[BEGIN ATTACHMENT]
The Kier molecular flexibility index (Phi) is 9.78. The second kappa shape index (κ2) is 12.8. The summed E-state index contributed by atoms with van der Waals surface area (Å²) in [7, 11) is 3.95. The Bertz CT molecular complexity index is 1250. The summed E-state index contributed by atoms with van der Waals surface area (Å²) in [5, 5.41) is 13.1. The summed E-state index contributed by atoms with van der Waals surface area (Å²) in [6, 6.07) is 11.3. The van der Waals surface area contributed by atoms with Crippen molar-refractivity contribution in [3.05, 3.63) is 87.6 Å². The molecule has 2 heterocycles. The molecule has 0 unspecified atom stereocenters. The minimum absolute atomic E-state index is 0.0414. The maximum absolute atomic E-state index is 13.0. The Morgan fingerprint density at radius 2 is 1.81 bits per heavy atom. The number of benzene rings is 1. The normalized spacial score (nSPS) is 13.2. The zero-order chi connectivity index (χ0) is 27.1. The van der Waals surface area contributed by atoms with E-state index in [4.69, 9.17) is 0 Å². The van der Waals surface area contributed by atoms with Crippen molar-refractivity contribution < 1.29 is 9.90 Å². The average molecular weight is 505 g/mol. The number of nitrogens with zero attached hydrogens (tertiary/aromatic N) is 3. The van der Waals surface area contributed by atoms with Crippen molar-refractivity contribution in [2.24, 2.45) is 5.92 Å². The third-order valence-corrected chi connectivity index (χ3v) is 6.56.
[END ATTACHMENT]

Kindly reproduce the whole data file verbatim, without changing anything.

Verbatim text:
The Kier molecular flexibility index (Phi) is 9.78. The second kappa shape index (κ2) is 12.8. The summed E-state index contributed by atoms with van der Waals surface area (Å²) in [7, 11) is 3.95. The Bertz CT molecular complexity index is 1250. The summed E-state index contributed by atoms with van der Waals surface area (Å²) in [5, 5.41) is 13.1. The summed E-state index contributed by atoms with van der Waals surface area (Å²) in [6, 6.07) is 11.3. The van der Waals surface area contributed by atoms with Crippen molar-refractivity contribution in [3.05, 3.63) is 87.6 Å². The molecule has 2 heterocycles. The molecule has 0 unspecified atom stereocenters. The minimum absolute atomic E-state index is 0.0414. The maximum absolute atomic E-state index is 13.0. The Morgan fingerprint density at radius 2 is 1.81 bits per heavy atom. The number of benzene rings is 1. The normalized spacial score (nSPS) is 13.2. The zero-order chi connectivity index (χ0) is 27.1. The van der Waals surface area contributed by atoms with E-state index in [4.69, 9.17) is 0 Å². The van der Waals surface area contributed by atoms with Crippen molar-refractivity contribution < 1.29 is 9.90 Å². The average molecular weight is 505 g/mol. The number of nitrogens with zero attached hydrogens (tertiary/aromatic N) is 3. The van der Waals surface area contributed by atoms with Crippen molar-refractivity contribution in [2.24, 2.45) is 5.92 Å². The third-order valence-corrected chi connectivity index (χ3v) is 6.56.